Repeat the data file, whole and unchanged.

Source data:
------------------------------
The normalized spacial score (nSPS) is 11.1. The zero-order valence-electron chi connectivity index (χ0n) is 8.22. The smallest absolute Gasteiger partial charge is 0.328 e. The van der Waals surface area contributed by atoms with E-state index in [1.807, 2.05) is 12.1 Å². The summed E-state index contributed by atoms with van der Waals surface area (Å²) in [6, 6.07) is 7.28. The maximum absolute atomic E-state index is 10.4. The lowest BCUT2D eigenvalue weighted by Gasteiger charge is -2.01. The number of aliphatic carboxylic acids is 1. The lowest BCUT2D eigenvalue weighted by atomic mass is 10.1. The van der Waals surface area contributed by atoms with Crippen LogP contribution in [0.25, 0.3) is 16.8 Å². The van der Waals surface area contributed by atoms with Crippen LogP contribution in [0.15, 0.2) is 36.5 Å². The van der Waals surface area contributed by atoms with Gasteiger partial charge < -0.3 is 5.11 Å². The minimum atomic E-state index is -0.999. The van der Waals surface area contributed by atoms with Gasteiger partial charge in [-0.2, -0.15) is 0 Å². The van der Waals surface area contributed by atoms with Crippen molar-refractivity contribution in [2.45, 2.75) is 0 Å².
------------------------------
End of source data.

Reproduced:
The normalized spacial score (nSPS) is 11.1. The zero-order valence-electron chi connectivity index (χ0n) is 8.22. The smallest absolute Gasteiger partial charge is 0.328 e. The van der Waals surface area contributed by atoms with E-state index in [1.807, 2.05) is 12.1 Å². The summed E-state index contributed by atoms with van der Waals surface area (Å²) in [6, 6.07) is 7.28. The maximum absolute atomic E-state index is 10.4. The lowest BCUT2D eigenvalue weighted by Gasteiger charge is -2.01. The number of aliphatic carboxylic acids is 1. The lowest BCUT2D eigenvalue weighted by atomic mass is 10.1. The van der Waals surface area contributed by atoms with Crippen LogP contribution in [0.25, 0.3) is 16.8 Å². The van der Waals surface area contributed by atoms with Crippen LogP contribution in [0.15, 0.2) is 36.5 Å². The van der Waals surface area contributed by atoms with Gasteiger partial charge < -0.3 is 5.11 Å². The minimum atomic E-state index is -0.999. The van der Waals surface area contributed by atoms with Gasteiger partial charge in [-0.2, -0.15) is 0 Å². The van der Waals surface area contributed by atoms with Crippen molar-refractivity contribution in [2.45, 2.75) is 0 Å².